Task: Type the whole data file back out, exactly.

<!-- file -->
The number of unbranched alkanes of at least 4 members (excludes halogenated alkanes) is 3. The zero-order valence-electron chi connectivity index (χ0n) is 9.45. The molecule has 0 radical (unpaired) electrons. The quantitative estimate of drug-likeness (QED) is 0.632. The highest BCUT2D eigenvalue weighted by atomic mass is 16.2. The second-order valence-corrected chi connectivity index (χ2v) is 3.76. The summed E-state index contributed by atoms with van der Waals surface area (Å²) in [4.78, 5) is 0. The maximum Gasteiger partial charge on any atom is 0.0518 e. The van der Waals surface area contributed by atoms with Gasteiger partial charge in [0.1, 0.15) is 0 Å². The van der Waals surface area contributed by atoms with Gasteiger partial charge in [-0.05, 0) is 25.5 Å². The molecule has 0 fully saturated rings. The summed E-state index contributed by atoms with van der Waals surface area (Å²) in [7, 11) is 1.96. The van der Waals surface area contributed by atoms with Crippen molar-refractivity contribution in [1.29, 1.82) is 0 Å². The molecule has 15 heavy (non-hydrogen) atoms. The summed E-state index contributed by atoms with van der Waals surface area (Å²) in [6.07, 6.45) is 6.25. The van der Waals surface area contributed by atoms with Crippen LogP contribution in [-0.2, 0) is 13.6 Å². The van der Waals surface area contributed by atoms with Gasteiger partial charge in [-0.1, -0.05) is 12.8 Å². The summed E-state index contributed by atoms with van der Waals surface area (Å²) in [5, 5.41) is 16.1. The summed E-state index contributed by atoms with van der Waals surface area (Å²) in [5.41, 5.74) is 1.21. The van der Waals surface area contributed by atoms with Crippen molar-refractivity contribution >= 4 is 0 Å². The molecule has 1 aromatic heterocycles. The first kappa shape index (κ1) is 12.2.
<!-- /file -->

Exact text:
The number of unbranched alkanes of at least 4 members (excludes halogenated alkanes) is 3. The zero-order valence-electron chi connectivity index (χ0n) is 9.45. The molecule has 0 radical (unpaired) electrons. The quantitative estimate of drug-likeness (QED) is 0.632. The highest BCUT2D eigenvalue weighted by atomic mass is 16.2. The second-order valence-corrected chi connectivity index (χ2v) is 3.76. The summed E-state index contributed by atoms with van der Waals surface area (Å²) in [4.78, 5) is 0. The maximum Gasteiger partial charge on any atom is 0.0518 e. The van der Waals surface area contributed by atoms with Gasteiger partial charge in [0.1, 0.15) is 0 Å². The van der Waals surface area contributed by atoms with Gasteiger partial charge in [-0.05, 0) is 25.5 Å². The molecule has 0 fully saturated rings. The summed E-state index contributed by atoms with van der Waals surface area (Å²) in [7, 11) is 1.96. The van der Waals surface area contributed by atoms with Crippen molar-refractivity contribution in [1.29, 1.82) is 0 Å². The molecule has 15 heavy (non-hydrogen) atoms. The summed E-state index contributed by atoms with van der Waals surface area (Å²) in [6.07, 6.45) is 6.25. The van der Waals surface area contributed by atoms with Crippen LogP contribution in [-0.2, 0) is 13.6 Å². The van der Waals surface area contributed by atoms with Gasteiger partial charge in [-0.1, -0.05) is 12.8 Å². The summed E-state index contributed by atoms with van der Waals surface area (Å²) in [5, 5.41) is 16.1. The summed E-state index contributed by atoms with van der Waals surface area (Å²) in [5.41, 5.74) is 1.21. The van der Waals surface area contributed by atoms with Crippen molar-refractivity contribution >= 4 is 0 Å². The molecule has 1 aromatic heterocycles. The first kappa shape index (κ1) is 12.2.